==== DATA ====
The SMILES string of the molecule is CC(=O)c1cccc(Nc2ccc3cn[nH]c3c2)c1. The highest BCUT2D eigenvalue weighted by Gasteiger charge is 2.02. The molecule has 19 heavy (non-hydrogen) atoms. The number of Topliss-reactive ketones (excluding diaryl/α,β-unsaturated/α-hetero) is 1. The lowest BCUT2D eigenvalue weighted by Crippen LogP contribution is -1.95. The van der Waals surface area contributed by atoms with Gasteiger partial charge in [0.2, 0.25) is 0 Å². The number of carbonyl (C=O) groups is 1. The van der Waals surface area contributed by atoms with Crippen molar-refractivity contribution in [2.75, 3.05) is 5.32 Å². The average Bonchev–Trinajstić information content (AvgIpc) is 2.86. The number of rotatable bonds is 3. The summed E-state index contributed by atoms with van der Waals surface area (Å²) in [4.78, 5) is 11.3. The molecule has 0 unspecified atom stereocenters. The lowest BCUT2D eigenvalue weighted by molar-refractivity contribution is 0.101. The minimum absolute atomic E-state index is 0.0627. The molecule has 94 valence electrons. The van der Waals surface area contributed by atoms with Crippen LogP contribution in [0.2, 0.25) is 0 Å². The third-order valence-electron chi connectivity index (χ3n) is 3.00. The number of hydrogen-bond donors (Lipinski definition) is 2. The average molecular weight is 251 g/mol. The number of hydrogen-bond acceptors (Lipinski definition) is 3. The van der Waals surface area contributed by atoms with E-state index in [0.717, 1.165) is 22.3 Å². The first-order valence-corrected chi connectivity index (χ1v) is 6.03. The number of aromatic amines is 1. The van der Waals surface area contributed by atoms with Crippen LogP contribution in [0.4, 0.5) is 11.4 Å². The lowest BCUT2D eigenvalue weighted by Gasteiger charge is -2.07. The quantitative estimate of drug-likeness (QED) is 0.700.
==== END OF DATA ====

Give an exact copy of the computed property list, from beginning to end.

The SMILES string of the molecule is CC(=O)c1cccc(Nc2ccc3cn[nH]c3c2)c1. The highest BCUT2D eigenvalue weighted by Gasteiger charge is 2.02. The molecule has 19 heavy (non-hydrogen) atoms. The number of Topliss-reactive ketones (excluding diaryl/α,β-unsaturated/α-hetero) is 1. The lowest BCUT2D eigenvalue weighted by Crippen LogP contribution is -1.95. The van der Waals surface area contributed by atoms with Gasteiger partial charge in [0.2, 0.25) is 0 Å². The number of carbonyl (C=O) groups is 1. The van der Waals surface area contributed by atoms with Crippen molar-refractivity contribution in [2.75, 3.05) is 5.32 Å². The average Bonchev–Trinajstić information content (AvgIpc) is 2.86. The number of rotatable bonds is 3. The summed E-state index contributed by atoms with van der Waals surface area (Å²) in [4.78, 5) is 11.3. The molecule has 0 unspecified atom stereocenters. The lowest BCUT2D eigenvalue weighted by molar-refractivity contribution is 0.101. The minimum absolute atomic E-state index is 0.0627. The molecule has 94 valence electrons. The van der Waals surface area contributed by atoms with Crippen LogP contribution in [0.2, 0.25) is 0 Å². The third-order valence-electron chi connectivity index (χ3n) is 3.00. The number of hydrogen-bond donors (Lipinski definition) is 2. The average molecular weight is 251 g/mol. The number of hydrogen-bond acceptors (Lipinski definition) is 3. The van der Waals surface area contributed by atoms with E-state index in [0.717, 1.165) is 22.3 Å². The first-order valence-corrected chi connectivity index (χ1v) is 6.03. The number of aromatic amines is 1. The van der Waals surface area contributed by atoms with Crippen LogP contribution in [0.4, 0.5) is 11.4 Å². The lowest BCUT2D eigenvalue weighted by Gasteiger charge is -2.07. The quantitative estimate of drug-likeness (QED) is 0.700.